If we may rely upon the testimony of our author, Chillingworth's disease was aggravated by the situation in which he felt himself with regard to the great officers who were taken prisoners in Arundell Castle. “ They looked upon hiin,” says Cheynell, “ as an intruder into their Councils of War, and (as one of them whispered) the Queen's intelligencer, who was set as a spie over them and all their proceedings.”
And, hereupon, he gives us an elaborate defence of the Grand Engineer, as he called him, from the unjust prejudices of the cavalier-officers, in which he freely and not unsuccessfully indulges his disposition and his talents for satirical exaggeration. And having achieved a triumphant victory in this subordinate contest, he thus conducts us into that field whence we are to view him gathering laurels, in his own opinion at least, more glorious and more lasting.
“Let not, then, Master Chillingworth be charged with more faults than he was guilty of; I cannot but vindicate his reputation from all false aspersions, which are cast upon him by some who know not how to excuse themselves : I took all the care I could of his body whilst he was sick, and will (as far as he was innocent) take care of his fame and reputation now he is dead. Nay, whilst he was alive, I took care of something more precious than his health or reputation, to wit, his precious and beloved soul ; for, in compassion to his soul, I dealt freely and plainly with him, and told him that he had been very active in fermenting these bloody wars against the Parliament and Commonwealth of England, his natural country, and by consequent, against the very light of nature."
This is the commencement of a series of teasing attacks which our champion made upon poor Chillingworth during this his last sickness. It must be confessed, that in some of them the advantage appears to be on the side of Cheynell, but we recollect the Lion and the Sculptor, and the wonder ceases. But, even if we regard the relation of Cheynell, as in all respects
strictly true, it is impossible for a moment to allow our faith in the adherence of Chillingworth to all that he had previously maintained, to be staggered. We doubt not, that many of our readers have experienced, and therefore can recall to their imagination, what it is to have a mind which, for days and weeks, and months and years, baffles, by its feverish intenseness of thought, all the ordinary tendencies of the body to seek repose in sleep. It was so with Chillingworth. “ His only unhappiness,” says Lord Clarendon, "proceeded from his sleeping too little, and thinking too much.” And, with such an unhappy frame of mind, with spirits depressed by sickness, by the unkindness of present rivals, and the inattention of absent friends, who can wonder if he made a feeble defence against the galling impertinencies of his bigotted though well-meaning adversary?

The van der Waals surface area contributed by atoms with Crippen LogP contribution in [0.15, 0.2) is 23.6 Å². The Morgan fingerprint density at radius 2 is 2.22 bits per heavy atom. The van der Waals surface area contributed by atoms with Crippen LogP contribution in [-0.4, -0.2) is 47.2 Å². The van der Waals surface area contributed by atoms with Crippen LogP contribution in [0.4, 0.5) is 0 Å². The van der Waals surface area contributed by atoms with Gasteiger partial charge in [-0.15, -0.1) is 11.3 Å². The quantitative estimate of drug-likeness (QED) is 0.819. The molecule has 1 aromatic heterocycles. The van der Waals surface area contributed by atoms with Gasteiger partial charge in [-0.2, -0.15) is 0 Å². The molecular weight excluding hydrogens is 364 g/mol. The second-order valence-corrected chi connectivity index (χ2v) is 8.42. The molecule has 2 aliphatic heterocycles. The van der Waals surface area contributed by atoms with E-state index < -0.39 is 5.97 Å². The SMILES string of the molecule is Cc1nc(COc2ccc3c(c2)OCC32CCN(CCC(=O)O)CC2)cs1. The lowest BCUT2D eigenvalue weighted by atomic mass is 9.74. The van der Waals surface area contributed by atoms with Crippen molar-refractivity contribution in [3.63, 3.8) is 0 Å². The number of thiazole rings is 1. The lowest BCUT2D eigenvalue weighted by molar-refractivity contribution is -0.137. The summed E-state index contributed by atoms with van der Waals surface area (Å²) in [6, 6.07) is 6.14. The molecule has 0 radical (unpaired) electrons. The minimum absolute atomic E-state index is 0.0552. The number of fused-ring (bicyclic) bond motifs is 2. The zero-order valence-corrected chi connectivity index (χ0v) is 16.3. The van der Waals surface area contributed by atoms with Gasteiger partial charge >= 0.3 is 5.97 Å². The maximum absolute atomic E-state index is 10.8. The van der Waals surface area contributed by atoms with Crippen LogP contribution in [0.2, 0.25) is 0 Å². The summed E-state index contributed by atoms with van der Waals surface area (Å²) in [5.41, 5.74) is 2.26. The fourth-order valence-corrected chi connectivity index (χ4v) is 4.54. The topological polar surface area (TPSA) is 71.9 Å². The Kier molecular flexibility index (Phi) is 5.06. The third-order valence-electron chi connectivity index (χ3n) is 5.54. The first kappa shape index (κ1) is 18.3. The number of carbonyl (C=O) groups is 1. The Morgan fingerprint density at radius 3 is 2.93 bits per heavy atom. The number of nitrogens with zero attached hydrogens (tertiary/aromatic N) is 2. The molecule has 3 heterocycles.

As it is not our intention to occupy the attention of our readers with questions in politics, which they must look for elsewhere, we shall pass on to that which is more peculiar to the tract before us, the personal history of Chillingworth. We cannot, however, omit the following passage, which expresses in few words the low estate to which, in his adversary's view of the matter, the great champion of reason had fallen.
Truely, I was ashamed to dispute with him any longer, when he had given me so much advantage: for first, he clearly condemned himself for being confederate with them, whose intentions were destructive; because, no man must promote an ill design by any means whatsoever, be they never so lawful. Secondly, he confessed himself clean out of his way when he was in arms; for war, saith he, (and he learnt to say so of the Anabaptists and Socinians) is not the way of Jesus Christ ; all that he could say for himself was, that he had no command in the army; and yet, their greatest officers told me, that in a true construction, there was no man else that had a command to any purpose, but Master Chillingworth."
Finding that all his anxious efforts to produce a change in the principles of his patient were but labour in vain, Cheynell “ desired him, that he would now take off his thoughts from all matters of speculation, and fix upon some practical point which might make for his edification.” The return that Chillingworth made for this advice is remarkable, and pointed.
“ He thanked me, (as I hope) very heartily, and told me that in all points of religion he was settled, and had fully expressed himself for the satisfaction of others in his book, which was approved and licensed by very learned and judicious divines.”
We are not informed by our author, of the particulars of the death of Chillingworth. He only relates, that he rode bimself